View Full Version : Boeing 727 - Why so popular in Canada?


r3500vdp
25th May 2006, 18:39
Amazed at the number of 727's in service in Canada.

Kelowna Flightcraft (opf Purolator)
Morningstar Express (opf Fedex)
Flair Airlines
Cargojet Airways
First Air

Any reasons why the 727 makes for such a good aircraft to operate in Canada, keeping in mind the operating costs ?



WHBM
26th May 2006, 13:12
It's not that many aircraft in fact. They are now very cheap to buy (although fuel costs per kg. hauled must now be high), but basically the market is obviously smaller in Canada than in the US, where the major package/freight companies have moved on to large fleets of widebodies, and in some cases 757s.

In fact if you want something smaller than a 757 there is not a lot of choice. The 737 doesn't seem to hack it for freight work, there have been relatively few conversions, and none from the MD-80 or A320, which all seem to go for scrap when the passenger airlines are finished with them. I guess the extra engine comes in handy for the higher gross weights cargo operators tend to go for.

Note these are freight aircraft. Canadian passenger airlines came late to the 727, Air Canada preferring the DC-9 only for some years (another example of wanting the smaller aircraft) and CP/Canadian followed a similar course.

AlphaWhiskyRomeo
26th May 2006, 16:33
Do the Canadian operators use them on transatlantic flights?

UPS do and they must save some money on those routes over 757/767/A300s etc.

r3500vdp
26th May 2006, 17:46
Most commonly inside Canada with Hamilton being a base for Purolator and Cargojet airways. Flair airlines does the cargo trips between Toronto and Cuba and recently started passenger charters. First Air does also cargo flights to Europe on rare occasions (Netherlands).

seacue
27th May 2006, 01:21
According to Wikipedia, FedEx had 109 727s in early 2006. I'd presume that at least some are the re-engined ones with more-efficient side engines.

Look at http://flightaware.com/live/ in the wee hours of the morning - pick "random flight" and you are likely to see a FedEx 727 flight.

barit1
27th May 2006, 01:58
WardAir used to operate 727's YVR-HNL in the mid-70's, before going widebody. GREAT airline for the pax.

Kiwiguy
27th May 2006, 10:19
Actually, I recently compared the 727-100 block hour costs with a 737-300 on a 1300nm route. The 727 burns more fuel per hour, but takes less time to cover the distance. This also means less engine hours, lower maintenance cost, less crew hours and overall, a lower block hour cost than with a 733.

Knock out the F/E position and they're even more competative. Long live the 727 :D

WHBM
27th May 2006, 15:12
WardAir used to operate 727's YVR-HNL in the mid-70's, before going widebody. GREAT airline for the pax.Actually that was the first transatlantic trip I ever made, summer 1968. Their sole 727, reg CF-FUN, operated a charter London Gatwick - Sondrestrom (Greenland) as a fuel stop - Vancouver, which allowed me to visit Greenland for the one and only time (and on the return). I believe in previous years Wardair had done the same route with DC-6Bs, and that (as described above) they operated from Vancouver to warm-weather resorts in the winter.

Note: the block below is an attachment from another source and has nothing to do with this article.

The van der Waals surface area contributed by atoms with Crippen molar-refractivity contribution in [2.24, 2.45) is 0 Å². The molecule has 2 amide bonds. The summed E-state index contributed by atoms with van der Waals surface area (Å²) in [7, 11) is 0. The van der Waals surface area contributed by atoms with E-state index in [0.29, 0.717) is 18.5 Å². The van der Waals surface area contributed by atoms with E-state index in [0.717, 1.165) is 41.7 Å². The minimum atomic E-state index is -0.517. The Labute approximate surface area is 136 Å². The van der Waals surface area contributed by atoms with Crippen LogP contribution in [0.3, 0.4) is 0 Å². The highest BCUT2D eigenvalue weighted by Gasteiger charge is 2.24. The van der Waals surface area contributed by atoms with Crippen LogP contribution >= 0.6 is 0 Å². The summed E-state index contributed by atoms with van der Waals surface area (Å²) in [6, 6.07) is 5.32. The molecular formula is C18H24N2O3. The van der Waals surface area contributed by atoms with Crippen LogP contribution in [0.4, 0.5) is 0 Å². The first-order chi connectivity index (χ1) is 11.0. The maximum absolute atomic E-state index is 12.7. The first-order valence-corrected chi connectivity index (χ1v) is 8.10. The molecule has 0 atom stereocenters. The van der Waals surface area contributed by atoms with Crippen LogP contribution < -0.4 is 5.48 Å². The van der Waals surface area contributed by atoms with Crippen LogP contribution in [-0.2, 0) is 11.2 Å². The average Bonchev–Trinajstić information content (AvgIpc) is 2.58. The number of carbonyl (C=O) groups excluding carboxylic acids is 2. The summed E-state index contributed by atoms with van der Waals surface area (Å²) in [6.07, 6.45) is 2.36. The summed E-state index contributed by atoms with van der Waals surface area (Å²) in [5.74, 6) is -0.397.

One thing I always wondered about afterwards was the sheer logistics of getting aircraft fuel to Sondrestrom.

To get back on topic, this must have been the first ever Canadian 727. I hope they didn't have all the admin trouble with certification that Dan-Air in Britain did some years later when they became the first UK operator of the type.

Gordon Fraser
28th May 2006, 21:51
I remember reading many years ago that Air Canada acquired their fleet of B727s as a result of a superb selling job by Boeing in the early seventies. If my memory serves me correctly, Boeing sales did an in depth analysis of Air Canada’s route network, airports used, passenger levels and aircraft fleet. They then approached Air Canada with a recommended purchase of a certain amount of B727 that were, in their opinion, required immediately. I believe that AC disagreed with Boeing only in the number of aircraft required and, in fact, ordered more. Air Canada did order their fleet later than many other carriers.

rotornut
30th May 2006, 19:48
I seem to recall that, as part of the original A320 sale to Air Canada, Airbus brokered the sale of Air Canada's entire fleet of 727s to FedEx.

HZ123
1st Jun 2006, 08:39
Still poular as exec aircraft. there is always one at SEN undergoing maintenance checks, VP-BAA left last week and there is another N727?? hangered at present undergoing a major.